You want sunny beaches? Oh, silly me: as I’m writing for my fellow stoics here in the frozen tundra, it’s 22 degrees and snowing. Of course you do.
Mazatlan has beaches.
But unlike those Mexican resort towns purpose-built to lure tourists, Mazatlan has more. The Pearl of the Pacific, as it’s called, is a vibrant working city of 475,000, founded in 1531 by those original tourists called Spanish Conquistadors as a working port to send precious metals from the nearby gold and silver mines back from the New World to the Old.
Of course, those conquistadors required houses, and, to convert the locals, pretty churches. Today, the city’s Centro Historico is a landscape of those romantic stucco buildings, framed in graceful arches and balconies frilled with intricate wrought iron. They circle its centerpiece, Plaza Machado, shaded by swaying palms and a bandstand where musicians congregate at night. The GLBT also community receives a warm welcome in Mazatlan. Its prime gay bars include Banos Mazatlan Sodomas; Vitrolas; Pepe Toro; and CQ Open Mind, a disco club.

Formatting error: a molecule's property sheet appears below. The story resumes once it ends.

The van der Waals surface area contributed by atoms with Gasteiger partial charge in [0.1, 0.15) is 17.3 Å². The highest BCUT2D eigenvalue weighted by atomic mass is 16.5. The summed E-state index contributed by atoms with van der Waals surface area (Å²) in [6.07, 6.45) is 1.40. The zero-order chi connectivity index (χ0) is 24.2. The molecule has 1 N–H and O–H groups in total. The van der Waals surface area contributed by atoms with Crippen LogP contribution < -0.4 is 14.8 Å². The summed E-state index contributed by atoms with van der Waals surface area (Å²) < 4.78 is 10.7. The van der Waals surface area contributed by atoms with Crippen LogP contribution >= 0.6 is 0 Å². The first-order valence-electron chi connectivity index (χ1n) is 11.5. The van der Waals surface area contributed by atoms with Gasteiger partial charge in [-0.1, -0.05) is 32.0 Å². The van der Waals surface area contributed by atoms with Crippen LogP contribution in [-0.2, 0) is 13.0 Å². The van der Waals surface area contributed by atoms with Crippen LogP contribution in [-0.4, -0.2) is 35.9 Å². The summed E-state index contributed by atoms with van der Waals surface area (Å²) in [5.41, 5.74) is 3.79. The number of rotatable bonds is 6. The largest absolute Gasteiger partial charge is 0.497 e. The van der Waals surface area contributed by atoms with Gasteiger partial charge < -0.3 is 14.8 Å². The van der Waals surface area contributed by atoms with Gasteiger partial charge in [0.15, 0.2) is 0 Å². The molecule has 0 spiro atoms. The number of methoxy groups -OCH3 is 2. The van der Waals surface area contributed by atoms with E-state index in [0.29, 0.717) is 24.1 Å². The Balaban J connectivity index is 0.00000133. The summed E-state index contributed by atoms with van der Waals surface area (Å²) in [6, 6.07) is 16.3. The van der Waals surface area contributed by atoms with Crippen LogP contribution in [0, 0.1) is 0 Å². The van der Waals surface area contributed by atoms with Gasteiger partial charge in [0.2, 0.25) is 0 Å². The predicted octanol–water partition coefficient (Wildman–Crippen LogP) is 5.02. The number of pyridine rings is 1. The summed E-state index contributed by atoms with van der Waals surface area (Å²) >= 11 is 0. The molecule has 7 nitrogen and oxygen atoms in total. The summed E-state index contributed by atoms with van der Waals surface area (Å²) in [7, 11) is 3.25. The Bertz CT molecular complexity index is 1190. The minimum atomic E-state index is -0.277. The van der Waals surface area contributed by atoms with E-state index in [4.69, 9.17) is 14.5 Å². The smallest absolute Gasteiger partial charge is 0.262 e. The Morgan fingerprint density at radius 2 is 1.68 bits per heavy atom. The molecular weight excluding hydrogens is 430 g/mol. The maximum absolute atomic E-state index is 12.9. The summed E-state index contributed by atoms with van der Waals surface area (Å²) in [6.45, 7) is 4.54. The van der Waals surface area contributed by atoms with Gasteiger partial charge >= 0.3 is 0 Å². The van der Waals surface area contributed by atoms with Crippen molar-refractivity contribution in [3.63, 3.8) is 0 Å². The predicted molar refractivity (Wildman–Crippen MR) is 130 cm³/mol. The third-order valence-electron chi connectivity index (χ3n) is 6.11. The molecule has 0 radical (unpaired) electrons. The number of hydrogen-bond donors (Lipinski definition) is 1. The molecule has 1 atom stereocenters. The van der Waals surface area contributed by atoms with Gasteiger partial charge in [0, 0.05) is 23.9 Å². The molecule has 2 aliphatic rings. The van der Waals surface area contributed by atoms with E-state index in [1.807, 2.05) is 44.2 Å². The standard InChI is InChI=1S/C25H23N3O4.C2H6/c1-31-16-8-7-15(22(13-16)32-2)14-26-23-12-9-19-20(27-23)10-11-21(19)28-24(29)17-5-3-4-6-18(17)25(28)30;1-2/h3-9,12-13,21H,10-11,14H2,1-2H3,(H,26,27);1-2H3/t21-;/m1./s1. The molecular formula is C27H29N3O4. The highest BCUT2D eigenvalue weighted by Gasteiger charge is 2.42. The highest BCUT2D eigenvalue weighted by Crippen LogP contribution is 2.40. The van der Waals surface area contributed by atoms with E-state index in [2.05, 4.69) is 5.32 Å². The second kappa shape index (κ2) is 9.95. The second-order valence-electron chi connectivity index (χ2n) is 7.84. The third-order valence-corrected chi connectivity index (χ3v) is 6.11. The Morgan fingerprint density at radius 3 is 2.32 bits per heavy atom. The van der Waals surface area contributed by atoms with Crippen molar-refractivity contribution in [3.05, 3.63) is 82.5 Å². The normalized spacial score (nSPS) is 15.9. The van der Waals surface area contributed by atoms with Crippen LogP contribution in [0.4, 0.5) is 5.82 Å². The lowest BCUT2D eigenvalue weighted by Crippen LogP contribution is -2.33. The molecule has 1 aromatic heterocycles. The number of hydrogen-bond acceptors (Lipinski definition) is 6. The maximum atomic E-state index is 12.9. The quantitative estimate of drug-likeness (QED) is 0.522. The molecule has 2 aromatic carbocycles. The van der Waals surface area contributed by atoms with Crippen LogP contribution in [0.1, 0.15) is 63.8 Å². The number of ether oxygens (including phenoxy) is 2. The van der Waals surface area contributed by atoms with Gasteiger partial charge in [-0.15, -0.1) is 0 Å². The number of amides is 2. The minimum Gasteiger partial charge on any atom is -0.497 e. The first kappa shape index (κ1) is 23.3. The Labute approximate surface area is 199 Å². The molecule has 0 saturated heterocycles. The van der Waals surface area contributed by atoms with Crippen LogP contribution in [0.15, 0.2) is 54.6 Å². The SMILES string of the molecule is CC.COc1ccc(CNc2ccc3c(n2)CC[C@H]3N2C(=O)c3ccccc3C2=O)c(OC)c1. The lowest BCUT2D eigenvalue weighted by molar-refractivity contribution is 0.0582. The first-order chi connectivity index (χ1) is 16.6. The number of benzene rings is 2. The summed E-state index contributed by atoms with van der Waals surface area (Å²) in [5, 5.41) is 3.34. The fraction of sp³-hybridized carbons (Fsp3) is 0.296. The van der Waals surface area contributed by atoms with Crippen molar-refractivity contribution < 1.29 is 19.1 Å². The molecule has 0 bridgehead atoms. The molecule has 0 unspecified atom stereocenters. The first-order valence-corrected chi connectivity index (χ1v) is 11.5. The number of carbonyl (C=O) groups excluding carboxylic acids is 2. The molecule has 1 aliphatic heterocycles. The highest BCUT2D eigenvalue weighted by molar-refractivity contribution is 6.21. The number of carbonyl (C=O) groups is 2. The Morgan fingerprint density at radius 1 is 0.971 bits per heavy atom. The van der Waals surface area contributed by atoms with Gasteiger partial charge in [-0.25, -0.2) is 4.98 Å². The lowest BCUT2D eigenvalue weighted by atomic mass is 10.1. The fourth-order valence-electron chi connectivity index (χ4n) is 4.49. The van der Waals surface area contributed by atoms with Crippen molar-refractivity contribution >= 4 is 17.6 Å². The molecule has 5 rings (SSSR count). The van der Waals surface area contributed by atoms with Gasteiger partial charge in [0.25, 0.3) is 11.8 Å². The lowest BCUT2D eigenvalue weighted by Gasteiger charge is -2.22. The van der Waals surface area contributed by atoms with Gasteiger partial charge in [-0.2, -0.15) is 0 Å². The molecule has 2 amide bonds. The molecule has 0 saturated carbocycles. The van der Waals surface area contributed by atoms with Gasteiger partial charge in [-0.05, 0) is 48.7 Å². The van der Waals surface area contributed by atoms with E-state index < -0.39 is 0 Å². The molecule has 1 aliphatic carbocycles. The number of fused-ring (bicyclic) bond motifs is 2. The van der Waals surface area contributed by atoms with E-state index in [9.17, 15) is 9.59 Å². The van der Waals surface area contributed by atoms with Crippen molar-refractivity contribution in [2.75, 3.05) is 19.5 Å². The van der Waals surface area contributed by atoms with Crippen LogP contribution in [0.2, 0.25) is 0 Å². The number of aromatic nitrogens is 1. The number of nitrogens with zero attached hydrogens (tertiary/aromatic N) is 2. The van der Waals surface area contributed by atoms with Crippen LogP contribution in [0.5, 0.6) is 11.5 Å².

Add in a four-plus-mile ocean boardwalk called the Malecon—newly embellished with palms and streetlights punctuating the widened promenade—and the magic is made clear. By day, folks stroll pasts its majestic outdoor sculptures of dolphins and mermaids and dip toes into the crashing waves below, while at night it’s festive, with strolling guitarists and pop-up food stands serving families in their finery out to catch the breeze and the gossip.
For a 360-degree view of the harbor and the city clasped by the green Sierra Madre hills, head to the outdoor bar atop the classic ’40s Hotel Freeman anchoring the Malecon, then grab a bite at cosmo Casa Lucilla a few blocks further, where a breakfast of huevos rancheros and frothy cappuccino fuels a day’s delightful wander. While it’s still cool, discover the Plaza Republica, where shoeshine stands vie to buff up your Adidas before you inspect the Cathedral of 1856 with its fancy stucco façade and jewel-like stained glass. Then turn to Mercado Pino Suarez, teeming with indoor stalls selling gorgeous melons, pyramids of guavas and papayas, fancy pastries, aromatic spices and more, more, more—including brightly striped serapes, tacky souvenirs, and everything Frida, like the Frida Kahlo purse I didn’t know I needed, sporting a unibrow portrait of the famous artist.
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